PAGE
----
A study on the role of the parent in educational decision making from the perspective of parents and teachers
Briscall, Monica A.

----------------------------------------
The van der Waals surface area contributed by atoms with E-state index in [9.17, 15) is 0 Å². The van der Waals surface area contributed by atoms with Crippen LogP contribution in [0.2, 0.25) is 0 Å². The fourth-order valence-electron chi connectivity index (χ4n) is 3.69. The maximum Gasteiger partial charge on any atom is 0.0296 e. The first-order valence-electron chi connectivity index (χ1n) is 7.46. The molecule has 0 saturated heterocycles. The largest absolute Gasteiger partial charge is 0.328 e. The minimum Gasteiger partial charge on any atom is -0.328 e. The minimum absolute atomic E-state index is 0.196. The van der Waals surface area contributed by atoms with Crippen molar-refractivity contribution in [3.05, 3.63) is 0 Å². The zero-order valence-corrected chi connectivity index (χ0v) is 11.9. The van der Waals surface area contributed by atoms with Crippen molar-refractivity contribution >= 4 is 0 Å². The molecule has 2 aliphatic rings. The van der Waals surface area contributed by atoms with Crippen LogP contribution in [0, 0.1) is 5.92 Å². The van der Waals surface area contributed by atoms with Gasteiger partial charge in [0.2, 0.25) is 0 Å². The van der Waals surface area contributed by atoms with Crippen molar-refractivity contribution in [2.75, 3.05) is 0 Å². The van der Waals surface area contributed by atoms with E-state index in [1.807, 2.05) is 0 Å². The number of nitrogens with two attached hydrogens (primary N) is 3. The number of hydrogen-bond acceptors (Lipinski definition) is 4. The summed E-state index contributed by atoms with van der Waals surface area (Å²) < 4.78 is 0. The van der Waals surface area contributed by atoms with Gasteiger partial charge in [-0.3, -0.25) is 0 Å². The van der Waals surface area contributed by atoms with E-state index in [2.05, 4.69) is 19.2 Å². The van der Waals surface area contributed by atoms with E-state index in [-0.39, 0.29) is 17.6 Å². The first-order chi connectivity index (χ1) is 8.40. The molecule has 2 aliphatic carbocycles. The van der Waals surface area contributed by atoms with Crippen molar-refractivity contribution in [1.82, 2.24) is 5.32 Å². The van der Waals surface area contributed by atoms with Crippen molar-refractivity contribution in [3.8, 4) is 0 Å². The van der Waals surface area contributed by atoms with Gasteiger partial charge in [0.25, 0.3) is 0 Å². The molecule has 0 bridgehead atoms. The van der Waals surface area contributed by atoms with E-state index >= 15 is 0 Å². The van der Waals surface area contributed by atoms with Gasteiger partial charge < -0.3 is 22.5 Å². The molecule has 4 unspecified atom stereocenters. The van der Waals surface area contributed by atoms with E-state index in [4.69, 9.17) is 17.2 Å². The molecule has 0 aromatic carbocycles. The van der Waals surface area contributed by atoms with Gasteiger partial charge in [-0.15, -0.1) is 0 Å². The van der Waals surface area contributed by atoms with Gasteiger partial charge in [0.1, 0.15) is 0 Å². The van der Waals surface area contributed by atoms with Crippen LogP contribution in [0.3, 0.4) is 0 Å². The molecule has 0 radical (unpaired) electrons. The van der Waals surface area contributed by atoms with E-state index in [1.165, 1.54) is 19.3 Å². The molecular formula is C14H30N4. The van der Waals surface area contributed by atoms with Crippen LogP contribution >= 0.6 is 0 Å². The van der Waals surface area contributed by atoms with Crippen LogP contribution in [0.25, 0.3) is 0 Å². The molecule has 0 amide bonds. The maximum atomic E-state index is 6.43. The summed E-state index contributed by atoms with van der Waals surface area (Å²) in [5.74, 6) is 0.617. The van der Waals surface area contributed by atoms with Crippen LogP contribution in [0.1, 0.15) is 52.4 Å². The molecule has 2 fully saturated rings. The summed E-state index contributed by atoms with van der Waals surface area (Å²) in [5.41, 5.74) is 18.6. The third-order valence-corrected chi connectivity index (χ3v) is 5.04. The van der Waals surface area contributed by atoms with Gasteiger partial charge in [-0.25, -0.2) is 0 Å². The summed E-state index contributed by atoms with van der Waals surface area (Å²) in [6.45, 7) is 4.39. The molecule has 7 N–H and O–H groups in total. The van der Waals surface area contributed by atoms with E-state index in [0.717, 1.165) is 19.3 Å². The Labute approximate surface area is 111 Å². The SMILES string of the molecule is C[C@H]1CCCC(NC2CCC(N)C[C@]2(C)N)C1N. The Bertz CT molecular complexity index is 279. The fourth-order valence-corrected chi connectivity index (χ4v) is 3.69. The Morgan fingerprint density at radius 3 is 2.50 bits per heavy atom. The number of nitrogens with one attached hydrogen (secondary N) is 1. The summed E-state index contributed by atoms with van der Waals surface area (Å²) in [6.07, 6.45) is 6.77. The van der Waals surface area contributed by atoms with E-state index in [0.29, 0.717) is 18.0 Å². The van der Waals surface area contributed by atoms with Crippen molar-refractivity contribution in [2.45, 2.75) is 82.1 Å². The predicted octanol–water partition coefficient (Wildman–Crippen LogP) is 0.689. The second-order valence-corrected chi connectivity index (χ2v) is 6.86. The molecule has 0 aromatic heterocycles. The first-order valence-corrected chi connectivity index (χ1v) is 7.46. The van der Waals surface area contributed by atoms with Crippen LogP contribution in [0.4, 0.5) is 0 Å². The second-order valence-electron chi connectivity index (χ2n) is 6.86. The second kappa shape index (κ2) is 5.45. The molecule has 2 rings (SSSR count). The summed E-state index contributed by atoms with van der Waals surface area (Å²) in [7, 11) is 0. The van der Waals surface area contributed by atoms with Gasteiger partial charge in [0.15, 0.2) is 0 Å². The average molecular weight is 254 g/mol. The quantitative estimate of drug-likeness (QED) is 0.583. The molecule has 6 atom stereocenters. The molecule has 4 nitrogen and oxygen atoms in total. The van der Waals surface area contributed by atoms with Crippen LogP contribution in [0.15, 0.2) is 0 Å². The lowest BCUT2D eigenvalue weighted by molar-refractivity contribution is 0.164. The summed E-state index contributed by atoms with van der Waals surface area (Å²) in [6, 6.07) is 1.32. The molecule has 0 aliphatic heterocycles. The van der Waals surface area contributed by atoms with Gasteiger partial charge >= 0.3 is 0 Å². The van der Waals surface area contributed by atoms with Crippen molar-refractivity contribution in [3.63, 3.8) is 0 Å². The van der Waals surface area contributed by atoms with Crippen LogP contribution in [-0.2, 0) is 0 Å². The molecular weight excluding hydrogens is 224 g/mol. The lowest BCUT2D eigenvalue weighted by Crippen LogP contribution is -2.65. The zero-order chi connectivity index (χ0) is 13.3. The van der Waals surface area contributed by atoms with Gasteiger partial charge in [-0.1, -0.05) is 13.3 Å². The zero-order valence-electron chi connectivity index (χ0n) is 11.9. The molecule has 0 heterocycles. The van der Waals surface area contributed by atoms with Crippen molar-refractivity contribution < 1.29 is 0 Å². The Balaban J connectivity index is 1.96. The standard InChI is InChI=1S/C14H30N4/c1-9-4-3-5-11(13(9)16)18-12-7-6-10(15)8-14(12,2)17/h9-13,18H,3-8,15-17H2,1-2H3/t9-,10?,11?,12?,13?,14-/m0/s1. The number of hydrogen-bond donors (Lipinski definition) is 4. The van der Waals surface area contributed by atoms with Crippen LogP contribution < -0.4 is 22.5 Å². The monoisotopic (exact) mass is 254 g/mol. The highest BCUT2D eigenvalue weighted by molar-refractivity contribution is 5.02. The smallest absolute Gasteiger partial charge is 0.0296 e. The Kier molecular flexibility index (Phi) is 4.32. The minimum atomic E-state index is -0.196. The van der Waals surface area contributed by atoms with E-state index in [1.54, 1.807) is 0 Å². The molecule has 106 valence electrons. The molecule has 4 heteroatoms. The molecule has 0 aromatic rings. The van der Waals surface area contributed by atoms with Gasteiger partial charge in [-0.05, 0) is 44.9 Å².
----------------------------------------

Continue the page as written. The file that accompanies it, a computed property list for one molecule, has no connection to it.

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ADeweyan (1916) democratic theoty ofeducation called for the participation ofall citizens in deliberating important educational issues to improve overall student learning. Thus, the move to include parents in educational decision making can be considered to be rooted in democratic principles. To gain greater insight into the issue ofparent involvement in educational decision making, one elementary school was studied and a triangulization method was employed in an attempt to clarify the important issues surrolUlding the move to include parents in the governance ofschools. The three methods to gain information included surveys, interviews, and documentation ofsignificant school events and related work. All ofthe parents and teachers ofthe school were surveyed, 10 parents and 6teachers were interviewed, and related school events were recorded. The survey design was modeled on the Parent Involvement Questionnaire (PIQ) created and reported on by Chavkin and Williams (1987). The results ofthe surveys were used as a guide for the interview questions. An interview outline was developed based on Seidman's (1991) open-ended approach and Patton's (1980) standardized open-ended interview style in which parents and teachers were asked about their experiences and opinions on anmnber ofparent involvement issues. Parents and teachers in this school indicated agreater interest in becoming more aware ofeducational issues such as school budget and school discipline policies. Although the parents indicated agreater interest in school matters and the teachers indicated awillingness to include parents in school matters, both the parents and teachers in this study perceived the role ofthe parent as advisory, not decision making. It was concluded that to ensure ameaningful and functional role for parellts as tlleir p811icipatioll ill educational matters evolves, SCllools must have a clear vision ofthe primary goal ofall schools, namely, to foster and nourish democratic citizens for ademocratic society (Glickman, 1993). Furthennore, intentional practices such as Purkey's (ad) 5-P Relay approach, based on a democratic theory and practice of education, will have to be employed in order to give parents an authentic voice in educational matters and provide an avenue for parents to acquire the necessary skills and lmowledge needed to do so. As schools, school boards, and the Ministry ofEducation implement parent involvement guidelines and policies, developmental needs ofeach school need to be considered to ensure the employment ofdemocratic practices not authoritarian mandates. Parent interest and involvement, at whatever level, should be an important element in the overall move to make schools part ofthe democratic society they were meant to be.